The train being a fast express would stop as near the signal as possible. The air-brake will stop a train in twice its own length. Call it three times in this case. Very well. At three times the length of this train from the signal- post towards London, deducting half the length of the train, as this carriage is in the middle, you will find the pistol. At this moment the whistle sounded shrilly, and we felt the grind of the air-brakes.
We will get out here, Whatson, and test the matter. The engine stood panting impatiently under the red light, which changed to green as I looked at it. As the train moved on with in- creasing speed, the detective counted the carriages, and noted down the number. It was now dark, with the thin crescent of the moon hanging in the western sky throwing a weird half-light on the shining metals. The rear lamps of the train disappeared around a curve, and the signal stood at baleful red again.
The black magic of the lone- some night in that strange place impressed me, but the detective was a most practical man. He placed his back against the signal-post, and paced up the line with even strides, counting his steps. I walked along the permanent way beside him silently. At last he stopped, and took a tape-line from his pocket. He ran it out until the ten feet six inches were unrolled, scanning the figures in the wan light of the new moon. Giving me the end, he placed his knuckles on the metals, motioning me to proceed down the embankment.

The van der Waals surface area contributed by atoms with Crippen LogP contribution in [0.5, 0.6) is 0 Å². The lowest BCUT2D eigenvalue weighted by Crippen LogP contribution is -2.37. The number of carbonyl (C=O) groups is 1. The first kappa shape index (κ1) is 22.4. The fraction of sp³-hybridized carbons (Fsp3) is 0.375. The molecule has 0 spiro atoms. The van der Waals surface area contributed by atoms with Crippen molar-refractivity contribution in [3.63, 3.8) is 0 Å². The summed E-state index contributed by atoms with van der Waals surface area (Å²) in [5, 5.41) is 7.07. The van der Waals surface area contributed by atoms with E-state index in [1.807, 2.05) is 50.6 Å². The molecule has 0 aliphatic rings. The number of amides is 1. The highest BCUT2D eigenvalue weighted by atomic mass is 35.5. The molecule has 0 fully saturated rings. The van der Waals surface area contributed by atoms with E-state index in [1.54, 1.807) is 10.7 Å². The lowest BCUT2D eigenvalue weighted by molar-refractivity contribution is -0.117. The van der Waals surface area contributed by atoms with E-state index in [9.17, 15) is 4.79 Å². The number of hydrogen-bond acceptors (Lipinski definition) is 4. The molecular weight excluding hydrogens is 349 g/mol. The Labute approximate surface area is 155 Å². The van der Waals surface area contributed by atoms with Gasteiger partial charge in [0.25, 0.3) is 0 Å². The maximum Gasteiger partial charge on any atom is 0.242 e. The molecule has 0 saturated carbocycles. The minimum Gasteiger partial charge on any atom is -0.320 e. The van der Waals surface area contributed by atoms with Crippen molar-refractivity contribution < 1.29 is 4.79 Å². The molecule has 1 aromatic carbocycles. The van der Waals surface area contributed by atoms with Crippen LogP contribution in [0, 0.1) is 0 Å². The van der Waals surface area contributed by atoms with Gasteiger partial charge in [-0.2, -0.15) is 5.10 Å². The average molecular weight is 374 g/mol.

I stretched out the line, and then sank my hand in the damp grass to mark the spot. It was! Journalistic London will not soon forget the sensation that was caused by the record of the investigations of Sherlaw Kombs, as printed at length in the next day's Evening Blade. Would that my story ended here. Kombs contemptuously turned over the pistol to Scotland Yard. The meddlesome officials, actuated, as I always hold, by jealousy, found the name of the seller upon it. They in- vestigated.
The seller testified that it had never been in the possession of Mr. Kipson, as far as he knew. It was sold to a man whose description tallied with that of a criminal long watched by the police. He was arrested, and turned Queen's evidence in the hope of hang- ing his pal.